Chris Strunk was 15 years old when he experienced the "fairly life-changing" momentum of the early-'90s riot-grrrl movement, escaping the conservative suburbs of Philadelphia for Huggy Bear and Bikini Kill shows in the city.
NOT JUST FOR THE LADIES Chris Strunk (here with fellow organizers Christa Harstock, Terry Cuozzo, Tali Stern, and Rachel Rizzo) was inspired to get involved with Ladyfest because of his teenage experience at riot-grrrl shows.
Now, more than 20 years later, Strunk is one of the key organizers of next weekend's Ladyfest Boston — which includes three days of music, workshops, indie vendors, and feminist community-building, extending a long-standing tradition of DIY "Ladyfests." The first Ladyfest — in Olympia, Washington, in 2000 — spawned from the riot grrrl energy of the preceding decade. Dozens more have been organized independently around the world, and February 3-5 at the Cambridge YMCA, Boston gets its first.
"I would have never been exposed to the ideas of feminism if it wasn't for going to those [riot grrrl] shows," says Strunk, who is now 37 and estimates he's played in about 20 bands over the past 20 years (including the Conversions), and has consistently booked shows with gender balance in mind. "They're the reason I would even be involved in Ladyfest 20 years later."
Ladyfest Boston is punk and indie-centric — the first Ladyfest, in 2000, featured Sleater-Kinney, Bratmobile, the Gossip, and Sarah Dougher, to name a few. But the fest's empowering feminist spirit will resonate with anyone — of any gender — who can identify with those intentions. Namely, to provide an alternative in what continues to be the male-dominated domains of music and the arts, with a 25-band line-up that crosses boundaries of scenes and sounds.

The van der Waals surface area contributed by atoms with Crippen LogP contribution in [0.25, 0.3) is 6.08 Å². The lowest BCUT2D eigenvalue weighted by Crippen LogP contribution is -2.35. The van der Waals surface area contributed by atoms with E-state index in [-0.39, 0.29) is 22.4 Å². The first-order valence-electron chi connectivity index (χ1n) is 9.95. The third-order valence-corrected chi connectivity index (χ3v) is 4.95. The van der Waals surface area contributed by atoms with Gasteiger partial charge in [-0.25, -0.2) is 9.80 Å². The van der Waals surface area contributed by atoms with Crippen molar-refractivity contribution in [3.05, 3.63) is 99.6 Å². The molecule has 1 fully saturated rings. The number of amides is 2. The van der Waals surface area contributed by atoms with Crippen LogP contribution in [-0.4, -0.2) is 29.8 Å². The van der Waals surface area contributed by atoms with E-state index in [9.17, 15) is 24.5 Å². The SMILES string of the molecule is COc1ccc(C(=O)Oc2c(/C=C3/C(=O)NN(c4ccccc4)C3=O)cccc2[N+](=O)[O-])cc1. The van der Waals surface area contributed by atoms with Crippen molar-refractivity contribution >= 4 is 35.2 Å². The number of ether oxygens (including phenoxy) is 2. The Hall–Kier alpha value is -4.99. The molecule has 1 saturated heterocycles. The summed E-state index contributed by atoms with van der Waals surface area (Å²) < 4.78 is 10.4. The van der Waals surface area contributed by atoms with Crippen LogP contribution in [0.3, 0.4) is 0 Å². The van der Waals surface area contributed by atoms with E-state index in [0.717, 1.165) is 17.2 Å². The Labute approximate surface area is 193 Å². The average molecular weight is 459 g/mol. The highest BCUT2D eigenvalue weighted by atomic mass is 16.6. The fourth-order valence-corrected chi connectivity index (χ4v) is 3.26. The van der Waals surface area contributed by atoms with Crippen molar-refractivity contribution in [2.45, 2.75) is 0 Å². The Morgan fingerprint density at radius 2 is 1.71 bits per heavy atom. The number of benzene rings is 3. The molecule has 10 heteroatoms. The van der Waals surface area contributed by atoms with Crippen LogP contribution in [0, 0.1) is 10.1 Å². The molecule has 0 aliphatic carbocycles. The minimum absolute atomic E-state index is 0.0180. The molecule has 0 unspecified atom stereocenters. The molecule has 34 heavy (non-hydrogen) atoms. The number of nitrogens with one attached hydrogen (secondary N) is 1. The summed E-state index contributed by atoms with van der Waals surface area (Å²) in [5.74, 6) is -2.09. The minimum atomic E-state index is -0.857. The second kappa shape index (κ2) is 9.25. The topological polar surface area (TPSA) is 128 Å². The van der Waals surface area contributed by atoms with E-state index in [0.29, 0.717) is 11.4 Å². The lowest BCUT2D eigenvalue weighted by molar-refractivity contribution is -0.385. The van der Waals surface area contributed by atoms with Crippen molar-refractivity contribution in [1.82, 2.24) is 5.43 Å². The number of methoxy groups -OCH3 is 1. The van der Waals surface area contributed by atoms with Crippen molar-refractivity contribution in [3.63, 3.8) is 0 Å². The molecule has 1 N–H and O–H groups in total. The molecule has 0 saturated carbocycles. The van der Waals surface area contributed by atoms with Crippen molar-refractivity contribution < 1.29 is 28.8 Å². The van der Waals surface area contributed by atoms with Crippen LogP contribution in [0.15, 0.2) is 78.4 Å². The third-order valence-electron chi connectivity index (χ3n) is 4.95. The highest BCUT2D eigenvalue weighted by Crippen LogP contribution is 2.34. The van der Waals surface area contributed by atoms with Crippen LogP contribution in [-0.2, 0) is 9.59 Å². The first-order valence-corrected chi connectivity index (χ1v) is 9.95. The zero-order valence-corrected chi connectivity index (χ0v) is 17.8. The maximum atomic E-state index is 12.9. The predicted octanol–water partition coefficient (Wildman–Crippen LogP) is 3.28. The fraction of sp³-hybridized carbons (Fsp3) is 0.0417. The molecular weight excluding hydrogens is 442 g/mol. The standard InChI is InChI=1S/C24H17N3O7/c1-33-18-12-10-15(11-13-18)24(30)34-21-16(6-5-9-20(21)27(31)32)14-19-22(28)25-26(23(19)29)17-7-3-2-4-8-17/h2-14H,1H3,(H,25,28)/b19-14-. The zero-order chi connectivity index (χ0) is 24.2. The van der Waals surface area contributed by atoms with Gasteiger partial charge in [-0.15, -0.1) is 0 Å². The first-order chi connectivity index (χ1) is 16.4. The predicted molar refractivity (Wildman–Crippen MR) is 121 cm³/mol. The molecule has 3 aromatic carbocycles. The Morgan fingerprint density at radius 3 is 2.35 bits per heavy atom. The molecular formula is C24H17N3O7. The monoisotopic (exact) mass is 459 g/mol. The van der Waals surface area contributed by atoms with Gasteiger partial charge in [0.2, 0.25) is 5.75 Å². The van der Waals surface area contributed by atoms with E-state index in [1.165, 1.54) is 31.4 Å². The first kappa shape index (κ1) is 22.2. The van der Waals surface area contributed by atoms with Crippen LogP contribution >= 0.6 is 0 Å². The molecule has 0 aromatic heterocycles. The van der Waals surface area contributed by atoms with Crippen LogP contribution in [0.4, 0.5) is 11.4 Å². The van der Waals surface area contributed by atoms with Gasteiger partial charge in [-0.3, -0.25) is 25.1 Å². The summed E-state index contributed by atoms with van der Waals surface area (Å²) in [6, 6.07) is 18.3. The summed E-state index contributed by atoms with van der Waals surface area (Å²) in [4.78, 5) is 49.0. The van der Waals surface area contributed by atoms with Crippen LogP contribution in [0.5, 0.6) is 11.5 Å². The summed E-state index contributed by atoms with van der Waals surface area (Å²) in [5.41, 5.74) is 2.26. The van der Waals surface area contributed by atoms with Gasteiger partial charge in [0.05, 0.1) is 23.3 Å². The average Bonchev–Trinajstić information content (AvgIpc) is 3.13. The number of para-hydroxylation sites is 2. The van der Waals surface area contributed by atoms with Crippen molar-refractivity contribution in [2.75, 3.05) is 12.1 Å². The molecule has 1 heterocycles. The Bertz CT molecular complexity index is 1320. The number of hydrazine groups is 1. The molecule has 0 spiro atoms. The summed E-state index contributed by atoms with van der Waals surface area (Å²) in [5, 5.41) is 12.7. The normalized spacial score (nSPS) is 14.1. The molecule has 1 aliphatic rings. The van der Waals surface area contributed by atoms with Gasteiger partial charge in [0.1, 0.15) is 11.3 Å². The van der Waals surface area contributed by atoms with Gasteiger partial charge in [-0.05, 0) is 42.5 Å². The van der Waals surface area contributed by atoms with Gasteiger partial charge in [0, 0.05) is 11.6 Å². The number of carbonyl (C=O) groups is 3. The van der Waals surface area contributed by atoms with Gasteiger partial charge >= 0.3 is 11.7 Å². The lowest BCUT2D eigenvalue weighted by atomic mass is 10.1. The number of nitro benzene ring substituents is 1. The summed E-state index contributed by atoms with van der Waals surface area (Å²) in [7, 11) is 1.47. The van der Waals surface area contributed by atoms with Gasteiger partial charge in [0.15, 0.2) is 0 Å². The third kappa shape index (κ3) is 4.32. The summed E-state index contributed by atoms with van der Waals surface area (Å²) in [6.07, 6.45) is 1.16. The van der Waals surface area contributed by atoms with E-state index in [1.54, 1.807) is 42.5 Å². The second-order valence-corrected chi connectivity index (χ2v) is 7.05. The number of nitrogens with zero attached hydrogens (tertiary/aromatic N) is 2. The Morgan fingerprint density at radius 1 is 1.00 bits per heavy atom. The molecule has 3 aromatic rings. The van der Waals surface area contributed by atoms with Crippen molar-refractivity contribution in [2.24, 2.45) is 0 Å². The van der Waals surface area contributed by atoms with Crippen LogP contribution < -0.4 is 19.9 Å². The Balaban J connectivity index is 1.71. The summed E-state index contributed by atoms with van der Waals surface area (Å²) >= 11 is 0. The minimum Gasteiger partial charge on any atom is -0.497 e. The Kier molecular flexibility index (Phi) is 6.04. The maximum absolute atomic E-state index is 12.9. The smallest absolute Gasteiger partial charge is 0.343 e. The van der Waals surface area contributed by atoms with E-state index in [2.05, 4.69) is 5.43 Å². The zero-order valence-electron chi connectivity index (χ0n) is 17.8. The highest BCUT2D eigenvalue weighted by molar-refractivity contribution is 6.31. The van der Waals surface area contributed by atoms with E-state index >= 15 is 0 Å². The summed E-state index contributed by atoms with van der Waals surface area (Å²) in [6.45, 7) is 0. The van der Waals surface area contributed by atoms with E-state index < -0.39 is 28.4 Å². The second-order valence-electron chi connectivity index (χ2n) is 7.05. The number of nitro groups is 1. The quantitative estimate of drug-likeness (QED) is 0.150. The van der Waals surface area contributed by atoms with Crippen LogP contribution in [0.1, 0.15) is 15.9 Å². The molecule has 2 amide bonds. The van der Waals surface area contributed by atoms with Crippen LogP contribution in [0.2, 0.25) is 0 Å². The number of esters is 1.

At the community-driven event, acts are local and national, ranging from noise-pop and garage-rock to grrrl punk and hardcore. But every act includes female band members, all with a similar affinity for smashing sexism in music and fostering community. There will also be DJs, DIY vendors, record labels/distros, and workshops that tackle subjects from drumming to making autobiographical comics. Other highlights include a reading by legendary LA punk Alice Bag and free vegetarian/vegan food during the allotted meal times reserved for hanging out and making new friends.
According to Strunk, last year's Ladyfest Easthampton in Western Mass inspired the group of organizers to plan a Boston version of the event. The political environment at the time also spurred them on, including the debate surrounding de-funding of Planned Parenthood and the passing of TRAP laws (Targeted Regulation of Abortion Providers) in Kansas. From the start, the organizers knew the fest would be a benefit for reproductive rights.
"I felt really bummed out about [the political environment], so instead of being bummed out about it I thought, let's do something," says Strunk, who hopes the festival can "inspire some sort of agency in people."
All proceeds go directly to paying the bands and to the Eastern Massachusetts Abortion Fund, an organization that has helped women pay for abortions since 1999. "You can't do anything for or with Ladyfest if you are not completely pro-reproductive rights," says another of the fest's organizers, Tali Stern, a graduate student at Simmons College. "That's the foundation. Every penny of this is going to bands or the EMA fund."